Opening the conversation is the first and hardest step with a devoted follower who has been subjected to undue influence. The first barrier will always be confirmation bias: we accept information that agrees with our beliefs and reject information that does not.
When our core beliefs are challenged, we experience cognitive dissonance – and the experience is often physiological as well as psychological. We wobble when disagreed with. Many people simply push away any challenge with thought-stopping: they either demand that you shut up, or they simply stop listening.
It is noticeable that academics often preface their comments with a disagreement – they say, “No” or “But”. This immediately and automatically rouses defenses. It is much better to frame even a disagreement with, “Yes, and…”, if you want someone to listen to your position. And pay attention to their facial expression to be sure that you are getting through.
When successful, exit-counseling is an exquisitely balanced communication. The counselor does not challenge the fervent believer, and does not raise the ego-defenses; instead, shared goals create rapport– both the counselor and the subject want to find the truth. And the counselor must always want to lead the subjects to think for themselves – even when that thinking causes cognitive dissonance for the counselor!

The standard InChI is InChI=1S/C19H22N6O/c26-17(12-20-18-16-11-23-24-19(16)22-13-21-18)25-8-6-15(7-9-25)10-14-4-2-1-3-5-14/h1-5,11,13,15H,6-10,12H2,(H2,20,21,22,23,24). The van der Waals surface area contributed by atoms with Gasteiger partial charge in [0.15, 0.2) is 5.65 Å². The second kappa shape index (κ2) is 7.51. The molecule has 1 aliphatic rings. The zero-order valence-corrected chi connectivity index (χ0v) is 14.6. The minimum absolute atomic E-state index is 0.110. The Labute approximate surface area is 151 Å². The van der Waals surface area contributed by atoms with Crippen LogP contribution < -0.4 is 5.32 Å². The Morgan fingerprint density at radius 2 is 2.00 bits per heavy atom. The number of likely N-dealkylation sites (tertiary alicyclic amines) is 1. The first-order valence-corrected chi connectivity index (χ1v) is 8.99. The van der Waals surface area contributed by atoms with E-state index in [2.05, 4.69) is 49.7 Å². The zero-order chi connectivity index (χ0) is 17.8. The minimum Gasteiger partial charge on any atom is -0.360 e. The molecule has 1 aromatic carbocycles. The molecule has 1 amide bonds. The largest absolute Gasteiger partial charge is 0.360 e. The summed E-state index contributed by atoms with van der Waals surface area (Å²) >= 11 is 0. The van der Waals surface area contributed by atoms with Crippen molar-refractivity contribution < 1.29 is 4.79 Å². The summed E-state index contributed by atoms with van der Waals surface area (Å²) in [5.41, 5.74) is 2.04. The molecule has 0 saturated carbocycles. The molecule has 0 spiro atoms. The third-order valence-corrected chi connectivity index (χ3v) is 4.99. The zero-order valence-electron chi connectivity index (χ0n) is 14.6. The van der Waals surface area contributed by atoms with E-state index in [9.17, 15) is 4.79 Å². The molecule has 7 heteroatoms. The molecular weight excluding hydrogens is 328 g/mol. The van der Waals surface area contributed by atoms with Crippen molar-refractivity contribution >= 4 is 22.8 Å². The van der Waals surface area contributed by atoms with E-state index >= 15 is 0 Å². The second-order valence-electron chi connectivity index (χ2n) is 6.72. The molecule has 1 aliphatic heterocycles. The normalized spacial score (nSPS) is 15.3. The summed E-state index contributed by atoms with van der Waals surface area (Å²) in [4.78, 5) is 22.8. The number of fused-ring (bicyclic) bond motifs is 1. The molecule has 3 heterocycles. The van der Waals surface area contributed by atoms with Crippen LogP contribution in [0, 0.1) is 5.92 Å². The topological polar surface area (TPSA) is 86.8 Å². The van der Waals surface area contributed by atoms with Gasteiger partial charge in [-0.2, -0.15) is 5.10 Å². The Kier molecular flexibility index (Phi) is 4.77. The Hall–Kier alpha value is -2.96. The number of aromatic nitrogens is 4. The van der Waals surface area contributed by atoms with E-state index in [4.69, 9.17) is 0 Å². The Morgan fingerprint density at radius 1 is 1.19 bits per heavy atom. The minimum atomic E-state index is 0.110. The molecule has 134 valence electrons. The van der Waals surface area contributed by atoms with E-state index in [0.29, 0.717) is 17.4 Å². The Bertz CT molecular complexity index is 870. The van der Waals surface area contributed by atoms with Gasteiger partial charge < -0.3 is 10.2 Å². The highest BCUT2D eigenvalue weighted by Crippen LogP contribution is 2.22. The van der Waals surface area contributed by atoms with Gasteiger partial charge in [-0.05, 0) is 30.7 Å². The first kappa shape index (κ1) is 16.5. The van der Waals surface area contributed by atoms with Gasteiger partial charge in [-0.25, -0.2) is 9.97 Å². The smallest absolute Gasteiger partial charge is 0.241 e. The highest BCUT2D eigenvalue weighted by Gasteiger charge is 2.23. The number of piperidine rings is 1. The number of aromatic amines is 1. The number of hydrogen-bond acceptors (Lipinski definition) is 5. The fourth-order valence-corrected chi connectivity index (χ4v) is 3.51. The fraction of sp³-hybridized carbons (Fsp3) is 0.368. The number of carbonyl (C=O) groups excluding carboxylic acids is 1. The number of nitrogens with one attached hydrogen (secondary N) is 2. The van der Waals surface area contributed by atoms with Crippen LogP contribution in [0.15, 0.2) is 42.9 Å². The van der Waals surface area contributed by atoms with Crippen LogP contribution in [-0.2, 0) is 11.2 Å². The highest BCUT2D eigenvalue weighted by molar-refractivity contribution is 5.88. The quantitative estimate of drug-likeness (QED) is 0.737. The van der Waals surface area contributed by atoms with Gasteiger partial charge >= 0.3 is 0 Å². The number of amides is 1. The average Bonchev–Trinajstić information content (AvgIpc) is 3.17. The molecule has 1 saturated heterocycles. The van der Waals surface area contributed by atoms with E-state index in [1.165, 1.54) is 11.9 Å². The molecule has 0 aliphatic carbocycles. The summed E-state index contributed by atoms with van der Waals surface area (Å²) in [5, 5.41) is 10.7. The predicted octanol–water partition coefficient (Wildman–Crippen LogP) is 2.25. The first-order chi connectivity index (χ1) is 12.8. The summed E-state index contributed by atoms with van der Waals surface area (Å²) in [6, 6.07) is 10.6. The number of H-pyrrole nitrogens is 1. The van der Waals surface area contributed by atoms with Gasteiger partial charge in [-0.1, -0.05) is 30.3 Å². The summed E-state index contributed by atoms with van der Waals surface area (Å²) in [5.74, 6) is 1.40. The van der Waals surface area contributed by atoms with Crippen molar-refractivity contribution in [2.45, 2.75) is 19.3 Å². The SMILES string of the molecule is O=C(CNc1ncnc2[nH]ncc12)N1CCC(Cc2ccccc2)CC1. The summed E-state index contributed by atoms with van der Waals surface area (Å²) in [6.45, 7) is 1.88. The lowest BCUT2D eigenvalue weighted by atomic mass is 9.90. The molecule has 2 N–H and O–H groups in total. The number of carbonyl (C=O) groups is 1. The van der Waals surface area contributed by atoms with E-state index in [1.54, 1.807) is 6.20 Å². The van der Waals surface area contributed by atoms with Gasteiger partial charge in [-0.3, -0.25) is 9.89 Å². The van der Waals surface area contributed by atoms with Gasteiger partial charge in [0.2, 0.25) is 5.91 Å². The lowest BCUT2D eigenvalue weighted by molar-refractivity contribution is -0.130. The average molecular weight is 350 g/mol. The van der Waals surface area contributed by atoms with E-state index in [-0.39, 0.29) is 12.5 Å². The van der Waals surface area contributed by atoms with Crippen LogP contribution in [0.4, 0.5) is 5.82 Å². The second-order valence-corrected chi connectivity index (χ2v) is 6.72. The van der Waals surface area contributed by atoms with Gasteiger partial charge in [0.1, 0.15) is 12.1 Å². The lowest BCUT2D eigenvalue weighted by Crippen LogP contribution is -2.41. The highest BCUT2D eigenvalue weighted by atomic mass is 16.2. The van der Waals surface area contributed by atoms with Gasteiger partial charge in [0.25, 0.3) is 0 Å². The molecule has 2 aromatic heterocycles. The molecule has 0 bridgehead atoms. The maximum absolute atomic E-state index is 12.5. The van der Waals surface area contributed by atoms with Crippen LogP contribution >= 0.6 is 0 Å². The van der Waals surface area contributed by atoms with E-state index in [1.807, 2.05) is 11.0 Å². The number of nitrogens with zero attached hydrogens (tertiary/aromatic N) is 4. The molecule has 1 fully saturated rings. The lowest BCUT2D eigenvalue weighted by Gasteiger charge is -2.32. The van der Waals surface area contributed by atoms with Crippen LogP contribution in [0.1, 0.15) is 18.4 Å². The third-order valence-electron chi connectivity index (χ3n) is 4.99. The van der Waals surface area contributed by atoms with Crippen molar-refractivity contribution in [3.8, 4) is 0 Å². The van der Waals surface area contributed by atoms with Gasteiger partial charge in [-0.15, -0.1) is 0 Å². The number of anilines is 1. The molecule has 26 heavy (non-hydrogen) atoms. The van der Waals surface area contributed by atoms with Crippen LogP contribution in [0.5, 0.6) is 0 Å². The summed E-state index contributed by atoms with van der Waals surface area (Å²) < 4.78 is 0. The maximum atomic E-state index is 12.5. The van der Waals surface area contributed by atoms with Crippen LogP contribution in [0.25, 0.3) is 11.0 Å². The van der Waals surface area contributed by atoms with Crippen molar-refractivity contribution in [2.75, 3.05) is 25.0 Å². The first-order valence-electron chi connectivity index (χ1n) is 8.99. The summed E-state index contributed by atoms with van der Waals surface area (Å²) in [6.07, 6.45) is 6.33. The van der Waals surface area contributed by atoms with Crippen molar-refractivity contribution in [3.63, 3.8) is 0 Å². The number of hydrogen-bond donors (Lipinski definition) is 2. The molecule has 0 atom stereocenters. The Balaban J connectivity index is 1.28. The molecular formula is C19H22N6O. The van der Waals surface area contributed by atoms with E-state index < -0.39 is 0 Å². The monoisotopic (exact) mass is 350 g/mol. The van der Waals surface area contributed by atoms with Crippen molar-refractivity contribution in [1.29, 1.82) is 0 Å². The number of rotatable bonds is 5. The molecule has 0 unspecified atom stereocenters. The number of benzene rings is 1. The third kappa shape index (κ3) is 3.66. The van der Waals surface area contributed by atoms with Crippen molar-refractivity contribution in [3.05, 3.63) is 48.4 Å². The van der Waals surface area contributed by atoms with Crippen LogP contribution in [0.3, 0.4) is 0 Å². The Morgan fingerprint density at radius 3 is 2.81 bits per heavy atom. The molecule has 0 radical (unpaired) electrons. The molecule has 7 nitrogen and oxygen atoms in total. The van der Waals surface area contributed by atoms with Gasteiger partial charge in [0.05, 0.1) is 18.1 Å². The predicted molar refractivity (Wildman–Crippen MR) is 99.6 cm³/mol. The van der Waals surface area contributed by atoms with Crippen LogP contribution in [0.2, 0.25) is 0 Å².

It is important to be courteous, to allow the person to fully express their thoughts and beliefs, and to acknowledge their successes in the relationship or group, so that they will feel comfortable discussing any failures. Only friendly discussion lowers the barrier of confirmation bias. Any attempt to prove the believer wrong through evidence and rational argument will fail, until the believer is ready to take charge of the enquiry.
It sounds easy, but it can take a long time to create this friendly exchange when you are dealing with someone whose distrust of outsiders has been amplified by a group leader or abusive partner. Take that time: it is well worth it!